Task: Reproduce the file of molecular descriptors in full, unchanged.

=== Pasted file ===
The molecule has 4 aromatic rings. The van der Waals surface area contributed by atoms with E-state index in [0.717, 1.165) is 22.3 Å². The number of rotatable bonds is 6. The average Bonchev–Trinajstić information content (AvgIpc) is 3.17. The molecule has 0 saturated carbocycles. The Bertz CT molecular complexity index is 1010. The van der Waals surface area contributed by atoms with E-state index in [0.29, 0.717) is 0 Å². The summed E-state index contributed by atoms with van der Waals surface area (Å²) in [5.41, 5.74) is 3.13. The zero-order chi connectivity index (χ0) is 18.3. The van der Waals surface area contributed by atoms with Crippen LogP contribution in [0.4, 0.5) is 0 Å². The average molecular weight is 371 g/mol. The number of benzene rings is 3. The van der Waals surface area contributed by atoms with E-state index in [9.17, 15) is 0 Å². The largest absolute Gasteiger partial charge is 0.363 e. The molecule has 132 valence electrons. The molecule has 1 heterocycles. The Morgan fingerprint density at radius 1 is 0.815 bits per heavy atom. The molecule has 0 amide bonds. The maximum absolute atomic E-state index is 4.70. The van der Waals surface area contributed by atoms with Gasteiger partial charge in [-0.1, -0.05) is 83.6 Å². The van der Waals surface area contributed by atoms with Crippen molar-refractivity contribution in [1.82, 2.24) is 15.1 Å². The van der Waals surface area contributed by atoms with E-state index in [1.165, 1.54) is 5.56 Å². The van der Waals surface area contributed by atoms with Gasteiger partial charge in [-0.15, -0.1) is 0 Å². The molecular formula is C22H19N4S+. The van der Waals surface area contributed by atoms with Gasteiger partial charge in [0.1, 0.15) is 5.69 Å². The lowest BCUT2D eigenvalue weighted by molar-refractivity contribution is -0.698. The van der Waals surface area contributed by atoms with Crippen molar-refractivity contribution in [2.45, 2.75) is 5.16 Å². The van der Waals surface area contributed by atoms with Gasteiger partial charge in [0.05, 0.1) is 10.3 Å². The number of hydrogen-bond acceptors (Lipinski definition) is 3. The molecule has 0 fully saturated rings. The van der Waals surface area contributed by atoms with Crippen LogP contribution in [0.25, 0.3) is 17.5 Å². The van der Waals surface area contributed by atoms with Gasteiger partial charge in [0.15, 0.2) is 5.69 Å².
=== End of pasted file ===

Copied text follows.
The molecule has 4 aromatic rings. The van der Waals surface area contributed by atoms with E-state index in [0.717, 1.165) is 22.3 Å². The number of rotatable bonds is 6. The average Bonchev–Trinajstić information content (AvgIpc) is 3.17. The molecule has 0 saturated carbocycles. The Bertz CT molecular complexity index is 1010. The van der Waals surface area contributed by atoms with E-state index in [0.29, 0.717) is 0 Å². The summed E-state index contributed by atoms with van der Waals surface area (Å²) in [5.41, 5.74) is 3.13. The zero-order chi connectivity index (χ0) is 18.3. The van der Waals surface area contributed by atoms with Crippen LogP contribution in [0.4, 0.5) is 0 Å². The average molecular weight is 371 g/mol. The number of benzene rings is 3. The van der Waals surface area contributed by atoms with E-state index in [9.17, 15) is 0 Å². The largest absolute Gasteiger partial charge is 0.363 e. The molecule has 132 valence electrons. The molecule has 1 heterocycles. The Morgan fingerprint density at radius 1 is 0.815 bits per heavy atom. The molecule has 0 amide bonds. The maximum absolute atomic E-state index is 4.70. The van der Waals surface area contributed by atoms with Gasteiger partial charge in [-0.1, -0.05) is 83.6 Å². The van der Waals surface area contributed by atoms with Crippen molar-refractivity contribution in [1.82, 2.24) is 15.1 Å². The van der Waals surface area contributed by atoms with E-state index in [1.165, 1.54) is 5.56 Å². The van der Waals surface area contributed by atoms with Gasteiger partial charge in [-0.15, -0.1) is 0 Å². The molecular formula is C22H19N4S+. The van der Waals surface area contributed by atoms with Gasteiger partial charge in [0.1, 0.15) is 5.69 Å². The lowest BCUT2D eigenvalue weighted by molar-refractivity contribution is -0.698. The van der Waals surface area contributed by atoms with Crippen molar-refractivity contribution in [2.45, 2.75) is 5.16 Å². The van der Waals surface area contributed by atoms with Gasteiger partial charge in [0.05, 0.1) is 10.3 Å². The number of hydrogen-bond acceptors (Lipinski definition) is 3. The molecule has 0 fully saturated rings. The van der Waals surface area contributed by atoms with Crippen LogP contribution in [0.25, 0.3) is 17.5 Å². The van der Waals surface area contributed by atoms with Gasteiger partial charge in [0.15, 0.2) is 5.69 Å².